Origin of “Waltzing Matilda”:
Mr Sydney May, Queensland, University music lecturer and hon. secretary of the Queensland Place Names Committee, was the guest speaker at the weekly Rotary luncheon yesterday. He delivered an address on aspects of the committee’s work and his own researches into the origin of “Waltzing Matilda,” on which he has lately published a monograph.
Demonstrating the growing importance of the Place Names Committee, Mr May related that the Governor had recently sought information concerning the naming of the town of Surat, of which there appeared to be no record. Investigation showed that it was so named by Surveyor Burrowes after a place in India, where he had lived. The surveyor gave the main street his own name, and the remaining streets which constituted the township after his ten children. Whether there was no need for more, or the supply of children gave out, that was all the streets possessed by Surat. (Laughter.) Lately there had been an inquiry from the wife of the commander of the s.s. Barcoo as to the origin of that name. The place which gave rise to Barcoo sickness and Barcoo rot was hardly sufficient explanation; but investigation by the committee had gathered information which suggested Barcoo was an aboriginal word and signified the meeting of two streams of water.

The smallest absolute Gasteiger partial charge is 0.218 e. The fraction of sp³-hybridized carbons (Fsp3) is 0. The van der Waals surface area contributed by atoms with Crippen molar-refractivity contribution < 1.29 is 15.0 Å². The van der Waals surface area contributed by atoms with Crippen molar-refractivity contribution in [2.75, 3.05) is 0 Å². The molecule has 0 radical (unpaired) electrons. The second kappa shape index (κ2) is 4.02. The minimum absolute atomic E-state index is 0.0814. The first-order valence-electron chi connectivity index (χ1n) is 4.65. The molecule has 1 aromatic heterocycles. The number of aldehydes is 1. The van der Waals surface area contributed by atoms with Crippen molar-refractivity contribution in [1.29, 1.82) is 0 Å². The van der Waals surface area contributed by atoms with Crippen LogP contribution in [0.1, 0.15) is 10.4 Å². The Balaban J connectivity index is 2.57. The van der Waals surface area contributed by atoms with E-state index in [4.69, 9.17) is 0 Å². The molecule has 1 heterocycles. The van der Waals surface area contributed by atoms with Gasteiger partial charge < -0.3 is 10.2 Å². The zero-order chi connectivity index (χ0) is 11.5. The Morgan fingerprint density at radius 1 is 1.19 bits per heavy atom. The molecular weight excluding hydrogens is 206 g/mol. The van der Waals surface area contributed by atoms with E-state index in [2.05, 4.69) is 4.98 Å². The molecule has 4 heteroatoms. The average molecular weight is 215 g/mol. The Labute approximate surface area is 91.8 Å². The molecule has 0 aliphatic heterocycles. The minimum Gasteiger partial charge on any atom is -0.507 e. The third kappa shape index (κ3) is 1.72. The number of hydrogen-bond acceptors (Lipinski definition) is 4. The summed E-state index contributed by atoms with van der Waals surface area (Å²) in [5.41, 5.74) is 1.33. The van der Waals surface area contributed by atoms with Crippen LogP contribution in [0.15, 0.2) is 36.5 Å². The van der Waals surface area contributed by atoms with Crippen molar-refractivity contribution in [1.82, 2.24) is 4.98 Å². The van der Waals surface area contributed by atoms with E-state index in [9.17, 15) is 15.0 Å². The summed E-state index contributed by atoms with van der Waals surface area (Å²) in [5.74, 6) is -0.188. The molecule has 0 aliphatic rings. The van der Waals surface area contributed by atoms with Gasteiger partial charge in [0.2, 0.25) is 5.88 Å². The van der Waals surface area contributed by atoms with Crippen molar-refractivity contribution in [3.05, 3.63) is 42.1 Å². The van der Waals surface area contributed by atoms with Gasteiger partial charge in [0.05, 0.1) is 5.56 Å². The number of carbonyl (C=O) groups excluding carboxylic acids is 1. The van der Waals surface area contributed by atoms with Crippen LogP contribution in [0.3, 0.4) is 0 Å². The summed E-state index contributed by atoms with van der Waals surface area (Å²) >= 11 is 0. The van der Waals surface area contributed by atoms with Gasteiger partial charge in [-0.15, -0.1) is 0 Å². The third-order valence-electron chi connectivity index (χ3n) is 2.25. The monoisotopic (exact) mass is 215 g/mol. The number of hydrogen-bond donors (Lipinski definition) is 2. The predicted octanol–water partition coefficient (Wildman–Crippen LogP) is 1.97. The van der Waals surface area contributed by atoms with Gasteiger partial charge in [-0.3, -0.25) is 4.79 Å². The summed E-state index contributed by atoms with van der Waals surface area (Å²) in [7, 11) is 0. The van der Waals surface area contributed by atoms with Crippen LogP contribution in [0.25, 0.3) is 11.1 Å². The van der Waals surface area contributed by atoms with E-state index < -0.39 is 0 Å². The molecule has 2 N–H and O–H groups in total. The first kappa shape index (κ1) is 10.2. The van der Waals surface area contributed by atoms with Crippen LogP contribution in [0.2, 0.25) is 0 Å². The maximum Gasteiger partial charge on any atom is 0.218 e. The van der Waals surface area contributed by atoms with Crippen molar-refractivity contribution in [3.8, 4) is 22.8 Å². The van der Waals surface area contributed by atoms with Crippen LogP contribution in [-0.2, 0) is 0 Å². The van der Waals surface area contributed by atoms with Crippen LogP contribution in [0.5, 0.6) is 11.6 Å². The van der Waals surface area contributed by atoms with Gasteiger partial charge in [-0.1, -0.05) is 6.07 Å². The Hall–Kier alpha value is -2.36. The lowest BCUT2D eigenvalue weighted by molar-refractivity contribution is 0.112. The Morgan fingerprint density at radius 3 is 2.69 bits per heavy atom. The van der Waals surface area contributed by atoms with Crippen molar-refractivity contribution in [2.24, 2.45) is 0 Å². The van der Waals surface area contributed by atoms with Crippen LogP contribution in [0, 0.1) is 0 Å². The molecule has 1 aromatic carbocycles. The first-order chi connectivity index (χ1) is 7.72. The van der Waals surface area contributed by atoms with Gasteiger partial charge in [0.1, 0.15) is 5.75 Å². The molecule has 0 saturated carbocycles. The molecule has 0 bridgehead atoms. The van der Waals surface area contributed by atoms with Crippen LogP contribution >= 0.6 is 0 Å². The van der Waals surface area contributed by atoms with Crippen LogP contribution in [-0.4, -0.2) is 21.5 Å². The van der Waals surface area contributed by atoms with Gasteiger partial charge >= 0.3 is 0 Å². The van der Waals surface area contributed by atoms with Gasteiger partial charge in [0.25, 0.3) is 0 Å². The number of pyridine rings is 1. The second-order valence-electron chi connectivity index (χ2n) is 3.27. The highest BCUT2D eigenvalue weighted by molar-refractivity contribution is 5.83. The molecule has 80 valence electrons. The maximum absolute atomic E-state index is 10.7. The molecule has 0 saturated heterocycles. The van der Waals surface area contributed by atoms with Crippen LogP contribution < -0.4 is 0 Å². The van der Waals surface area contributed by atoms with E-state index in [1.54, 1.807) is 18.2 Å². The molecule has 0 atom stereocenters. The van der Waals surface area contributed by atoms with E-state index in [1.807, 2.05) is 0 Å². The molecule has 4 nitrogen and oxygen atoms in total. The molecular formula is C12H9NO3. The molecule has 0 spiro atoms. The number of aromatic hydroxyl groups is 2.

Passing to the story of “Waltzing Matilda,” the subject of his own personal investigation, Mr May reviewed his inquiries which had extended as far afield as England, the Warnambool Race Club, the Register of Births, deaths and marriages and interviews with people still living who had association with the principal figures concerned. The tune of “Waltzing Matilda” was known in England as far back as 1700, when, under the title of “The Gay Fusillier,” it was sung by British soldiery going off to the wars. It appeared in Australia as a march for brass bands (the “March Craigilee”), and as such was played at the Warnambool annual races in the presence of Victorian vice-royalty, in 1894. On that occasion the air captivated the ear of Miss Christine Macpherson, daughter of a pastoral family which subsequently came to Dagworth station, Winton, and there made the acquaintance of the Riley family, to whose daughter Banjo Paterson was affianced and was then visiting. How Paterson wrote the words of the song arising out of incidents recurring on Winton stations, and how it was set to the tune that had lingered with Miss Macpherson from that day at the Warnambool races, and was sung by the group of’ young people at the Riley home at Winton, was related by the narrator in circumstantial detail. As an indication of the thoroughness with which the inquiry was pursued the Warnambool Race Club was written to and produced the programme played by the band at the races, and which included the number, “March Craigilee.”
This account of the song, Mr May added, was as complete and authentic as he had found it possible to make it, and it was accepted by historical authorities as correct.
Mr John Ross moved the customary vote of thanks to the speaker and the president (Mr L McIntyre) read a letter from the Governor (Sir Leslie Wilson), in which the hope was expressed that the Place Names Committee and the work it was doing would soon receive legislative recognition in this State.
The chairman announced that next Tuesday night Rotarians and their wives would meet Sir Leslie and Lady Wilson at dinner at the Commercial Hotel.
The Morning Bulletin (Rockhampton, Qld.), Thursday 21 September 1944, page 7